The weird thing is, that the Dell manual holds almost nothing on these issues. But through testing we found out that the 75 Hz analog mode was the best possible. But it was not satisfactory, not at all. Having paid quite a lot of money, we decided to go for a digital graphigs controller. We found an ATI Radeon VE, which turned out to be a great card at a reasonable price:

    From the box, the product seems to be aimed gamers. To those I am sure, that the RADEON chipset and the 32 MB of DDR RAM is fine. To us, the very important issue was, that there is a DVI connector on the board:

    With the DVI connector in use, the DELL flat panel monitor works absolutely perfectly. Thinking about it, it is incredible, that the company does not tell this in the manual. With digital interface the image is extremely sharp and completely flicker free.

    A flat panel monitor is digital by nature. There is no analog electronics included, and that is the big advantage of this technology. Hence, the monitor should not be connected through an analog interface. In fact, using the analog interface, you get to conversions, which both add noise to the final image. First the graphics adapter has to convert the digital data of the PC to analog electronical signals. Then these analog signals have to be converted back til digital information to feed the display.

    Using the digital interface, each pixel consists of three transistors, which each is mapped to the corresponding memory cell holding the image info. A purely digital to digital transmission with no electronical noise involved - that is the way to produce a stunning image!

    Here you see an illustration of the differences between the two setups:

    The A/D (analog to digital, the RAMDAC of the video card) and D/A (digital to analog) conversions only reduce image quality on a flat panal monitor - nothing else! Hence, the digital interface by-pass the RAMDAC of the graphics controller:

    Panel Quality

    It is difficult to produce a flat panel display without flaws. Most panels sold have a few defect pixels, where one or more transistors are gone.

    The bigger the panel gets, the more flaws you find (due to the increasing number of transistors). This helps keeping up the prices - the manufactures have to throw away a large percantage of the production - you cannot repair flawed pixels.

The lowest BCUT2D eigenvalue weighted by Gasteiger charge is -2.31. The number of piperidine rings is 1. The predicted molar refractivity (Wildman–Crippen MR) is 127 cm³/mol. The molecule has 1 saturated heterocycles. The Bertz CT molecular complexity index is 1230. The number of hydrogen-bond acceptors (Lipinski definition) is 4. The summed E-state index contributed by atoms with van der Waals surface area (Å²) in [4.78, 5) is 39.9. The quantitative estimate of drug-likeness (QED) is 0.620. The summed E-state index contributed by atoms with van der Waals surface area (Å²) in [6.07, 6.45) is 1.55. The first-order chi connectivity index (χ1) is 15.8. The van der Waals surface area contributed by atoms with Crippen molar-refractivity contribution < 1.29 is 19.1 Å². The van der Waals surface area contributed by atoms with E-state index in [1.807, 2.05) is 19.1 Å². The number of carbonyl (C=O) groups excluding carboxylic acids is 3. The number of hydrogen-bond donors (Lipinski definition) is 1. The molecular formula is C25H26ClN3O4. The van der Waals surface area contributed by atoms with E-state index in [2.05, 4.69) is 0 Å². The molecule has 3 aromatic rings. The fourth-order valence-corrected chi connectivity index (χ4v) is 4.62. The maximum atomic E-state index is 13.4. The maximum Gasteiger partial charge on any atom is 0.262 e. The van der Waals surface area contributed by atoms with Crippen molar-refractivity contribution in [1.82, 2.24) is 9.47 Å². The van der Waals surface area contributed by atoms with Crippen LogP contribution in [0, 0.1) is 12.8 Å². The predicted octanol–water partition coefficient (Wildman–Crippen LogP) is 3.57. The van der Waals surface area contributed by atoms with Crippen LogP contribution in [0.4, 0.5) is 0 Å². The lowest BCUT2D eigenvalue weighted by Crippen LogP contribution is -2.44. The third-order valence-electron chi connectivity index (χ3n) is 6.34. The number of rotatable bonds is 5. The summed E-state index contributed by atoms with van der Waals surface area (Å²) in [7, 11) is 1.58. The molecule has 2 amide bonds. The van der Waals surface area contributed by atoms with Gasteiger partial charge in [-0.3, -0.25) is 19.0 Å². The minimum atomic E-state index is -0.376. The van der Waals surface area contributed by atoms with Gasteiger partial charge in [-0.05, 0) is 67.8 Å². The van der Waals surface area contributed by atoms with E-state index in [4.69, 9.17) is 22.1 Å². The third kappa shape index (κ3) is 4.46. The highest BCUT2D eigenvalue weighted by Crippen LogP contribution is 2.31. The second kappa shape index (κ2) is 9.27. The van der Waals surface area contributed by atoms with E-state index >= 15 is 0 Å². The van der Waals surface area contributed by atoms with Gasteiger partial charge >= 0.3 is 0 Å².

All vendors have some kind of quality policy in this area. Some only accept up to 3 or 5 pixel flaws per panel. Others accept up to 15, if they are not situated in the middle of the display. When you buy a flat panel display you should make sure that you can return it if the number of pixel-flaws is to big. This can be hard to achieve.

    In the summer 2001, a German survey showed that some vendors take advantage of the consumers ignorance in this area. More than 30% of the flat panel monitors were of second range quality and should not have been brought to the shops. Obviously it has been tempting to some companies to sell some of the displays, which should have been dismissed.

    Screen savers

    Using a LCD display, you should remember to install the Windows screen saver. I use "Black screen" after 5 minutes. Like in the "old days", the monitor may get damaged from longer periods of showing the same image.

    Next Generation Monitors?

    The monitor technology is advancing very rapidly. An interesting development comes from a British invention LEP - Light Emitting Plastic . It is an ordinary thin, flexible plastic (polymer), which is sandwiched together with a thin film of indium tin oxide and aluminum. Thin-film transistors control the oxide layer, causing the huge plastic polymer molecules to become light emitting.

    These LEP screens should have these advantages:

  • They are completely flat and lightweight.
  • They consume only small amounts of electric power.
  • They do not require background illumination, which the LCD crystals do.
  • They emit light, which is visible from all angles of view.

    These screens was expected to be available in year 2002/2003, but lately there have been no much indication that they will come. Currently work is being done with prototypes, which have a resolution of 200 dpi. That corresponds to a resolution of 2200 X 1600 pixels in a 15" screen. So maybe we can look forward to an extremely high screen resolution.

    I would like to fantasize about future Coca-Cola bottles with a built-in video display in the plastic bottle! By the way, these polymer plastic materials are finding their way into other parts of the data processing technology. Work is being done on developing different storage media, hard disks in terabytes size and RAM modules based on polymers. These "organic" storage media should also be significantly cheaper to produce that the traditional products.

    See Cambridge Display Technology web .

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    To learn more

    Read about sound cards in Module 7c.

    Read about digital sound and music in Module 7d .